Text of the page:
a dirty dusty calendar with a different sneezing person drawn in each day of one week

Get Ready, Asthma Peak Week Is Coming

Asthma is a disease of the lungs that can impact breathing. If you are one of the 25 million Americans living with asthma, experts suggest taking extra precautions as the September asthma peak week nears.1-3

What is asthma peak week?

Fall brings many challenges to those living with asthma, but one week of the year is notably dangerous. Across the country, asthma-related hospitalizations and doctor visits rise in September, peaking in the third week. The well-known spike in asthma emergencies within this week has given way to the nickname “peak week.”3,4

Why is there a peak?

In September, kids and adults alike face a one-two punch of increased exposure to allergens and germs. In late summer and early fall, pollen levels go up. Common allergens like ragweed spike in the fall, and mold counts rise.3,5

At the same time, the cold and flu season begins. Kids are back in school, elevating their chances of getting sick and spreading germs. All of these elements align in the third week of September, impacting how we breathe.3,4

Preparation and good asthma control can help prevent illness or an asthma attack. Staying healthy, getting control over your asthma, and reducing risk can help you stay safe during peak week.1,3

How to stay healthy during asthma peak week

Colds and other common illnesses can make breathing difficult. Viruses are dangerous too, as they can trigger an attack.6

Make healthy lifestyle choices by getting enough sleep, staying hydrated, and managing stress. To avoid getting sick, practice good hand hygiene, and keep your breathing equipment clean. By getting a flu shot you can protect yourself and others from getting sick.6,7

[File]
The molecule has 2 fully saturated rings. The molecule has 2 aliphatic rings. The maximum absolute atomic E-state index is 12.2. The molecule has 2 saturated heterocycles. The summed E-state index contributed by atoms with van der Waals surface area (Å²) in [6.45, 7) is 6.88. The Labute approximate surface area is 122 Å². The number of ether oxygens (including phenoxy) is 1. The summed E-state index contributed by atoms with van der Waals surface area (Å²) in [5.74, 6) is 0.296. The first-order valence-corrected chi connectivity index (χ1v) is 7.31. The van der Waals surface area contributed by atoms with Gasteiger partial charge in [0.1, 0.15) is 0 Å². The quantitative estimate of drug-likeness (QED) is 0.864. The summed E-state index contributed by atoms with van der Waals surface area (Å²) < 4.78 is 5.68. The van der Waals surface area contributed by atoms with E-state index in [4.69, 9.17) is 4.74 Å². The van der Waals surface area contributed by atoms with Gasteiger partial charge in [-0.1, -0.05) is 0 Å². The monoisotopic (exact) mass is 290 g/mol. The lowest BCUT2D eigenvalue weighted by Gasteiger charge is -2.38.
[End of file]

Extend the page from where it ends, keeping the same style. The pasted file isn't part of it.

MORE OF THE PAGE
Get control over your asthma

When asthma is managed, symptoms like coughing and wheezing cease. You can take control of your asthma by understanding warning signs and symptoms, and following your asthma action plan.1

An action plan can help you manage asthma while providing guidelines on when to seek medical attention. Work with a healthcare provider to create an asthma action plan, and make sure your loved ones have a copy. Stick to your action plan and continue taking asthma control medicine even when you do not have symptoms.1,7,8

Know your asthma triggers to help reduce risk

Part of good asthma control is knowing and avoiding your triggers. This can help reduce the risk of an attack. A few common triggers include:9

  • Pollen
  • Dust
  • Smoke
  • Pollution
  • Viruses
  • Pet dander
  • Mold
  • Chemicals

If you have some of these common triggers, the Centers for Disease Control (CDC) suggests reducing exposure by taking the following steps:9

  • Use an air purifier with a HEPA filter
  • Take your shoes off in the house
  • Keep windows closed during peak pollen times
  • Keep your pets clean and out of the bedroom
  • Wash bedding weekly
  • Use allergen-proof covers for mattresses and pillows
  • Maintain clean floors, carpets, counters, and appliances
  • Avoid scented cleaning products
  • Stay informed on air quality in your neighborhood

Stay ahead of asthma to stay safe

Year-round asthma control is key to living healthy, especially during asthma peak week. Revisiting your control plan, avoiding triggers, and prioritizing wellness can help you stay safe in September.

What tips do you have for controlling asthma during September peak week? Share in the comments below!

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